The Search for Quantum Anomalous Hall Insulators
The quantum Hall effect, discovered 35 years ago, is a bizarre phenomenon in which a 2D gapped system can nevertheless carry a current. Moreover, the transverse conductivity of the system is precisely quantized in units of e^2/h. Unfortunately, this behavior requires a strong perpendicular magnetic field, and has only been observed at low temperatures. Work of Haldane in 1988 raised the possibility that similar physics could be observed in two-dimensional magnetic systems without any external magnetic field, and potentially at much higher temperatures. Such a system is known as a "quantum anomalous Hall" (QAH) or "Chern" insulator.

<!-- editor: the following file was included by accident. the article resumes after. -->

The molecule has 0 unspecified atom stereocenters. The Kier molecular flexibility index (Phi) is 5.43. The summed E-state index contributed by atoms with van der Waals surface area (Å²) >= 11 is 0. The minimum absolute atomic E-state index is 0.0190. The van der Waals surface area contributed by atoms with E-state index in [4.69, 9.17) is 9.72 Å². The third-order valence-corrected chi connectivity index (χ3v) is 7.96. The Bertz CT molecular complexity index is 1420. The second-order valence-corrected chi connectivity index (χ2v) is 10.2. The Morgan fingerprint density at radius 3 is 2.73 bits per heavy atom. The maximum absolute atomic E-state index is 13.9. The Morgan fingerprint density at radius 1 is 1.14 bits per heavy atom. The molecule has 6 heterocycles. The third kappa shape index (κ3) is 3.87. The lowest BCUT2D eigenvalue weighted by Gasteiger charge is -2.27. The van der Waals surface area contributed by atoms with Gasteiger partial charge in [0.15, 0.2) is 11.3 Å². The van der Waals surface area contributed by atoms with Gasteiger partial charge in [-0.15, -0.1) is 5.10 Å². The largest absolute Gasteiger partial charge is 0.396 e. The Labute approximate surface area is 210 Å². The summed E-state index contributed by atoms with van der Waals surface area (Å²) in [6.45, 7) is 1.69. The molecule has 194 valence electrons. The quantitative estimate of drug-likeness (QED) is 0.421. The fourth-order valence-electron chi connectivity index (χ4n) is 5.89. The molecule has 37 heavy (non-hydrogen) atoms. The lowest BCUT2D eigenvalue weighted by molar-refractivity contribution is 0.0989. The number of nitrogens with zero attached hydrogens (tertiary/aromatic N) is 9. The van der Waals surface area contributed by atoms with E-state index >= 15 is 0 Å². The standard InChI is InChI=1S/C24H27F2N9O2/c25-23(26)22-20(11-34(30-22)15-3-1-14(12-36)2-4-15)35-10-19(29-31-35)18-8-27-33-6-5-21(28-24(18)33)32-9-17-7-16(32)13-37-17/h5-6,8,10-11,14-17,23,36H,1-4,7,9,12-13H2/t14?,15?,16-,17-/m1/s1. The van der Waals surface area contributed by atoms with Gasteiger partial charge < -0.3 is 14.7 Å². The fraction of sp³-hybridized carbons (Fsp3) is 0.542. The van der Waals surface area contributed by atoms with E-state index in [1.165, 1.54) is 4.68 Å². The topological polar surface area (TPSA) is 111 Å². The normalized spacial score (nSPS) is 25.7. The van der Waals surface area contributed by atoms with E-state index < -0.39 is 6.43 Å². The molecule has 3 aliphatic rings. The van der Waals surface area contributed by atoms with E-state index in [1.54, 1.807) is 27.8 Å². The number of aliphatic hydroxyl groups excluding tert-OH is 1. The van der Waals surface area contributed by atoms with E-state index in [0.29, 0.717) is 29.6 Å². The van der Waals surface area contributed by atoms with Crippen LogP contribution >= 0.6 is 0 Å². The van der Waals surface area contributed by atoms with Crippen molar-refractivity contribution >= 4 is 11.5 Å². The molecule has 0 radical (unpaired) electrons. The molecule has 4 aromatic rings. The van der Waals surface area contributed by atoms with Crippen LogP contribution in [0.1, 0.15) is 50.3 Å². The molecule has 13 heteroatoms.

In this talk I will introduce the essential physics of the QAH effect, provide a tutorial on its mathematical description in terms of Berry phases, and briefly describe recent successes in finding low-temperature realizations. I will then review some of our own recent work in which we propose the deposition of atoms with strong spin-orbit interactions onto the surfaces of magnetic insulators as a promising route toward the synthesis of higher-temperature QAH systems.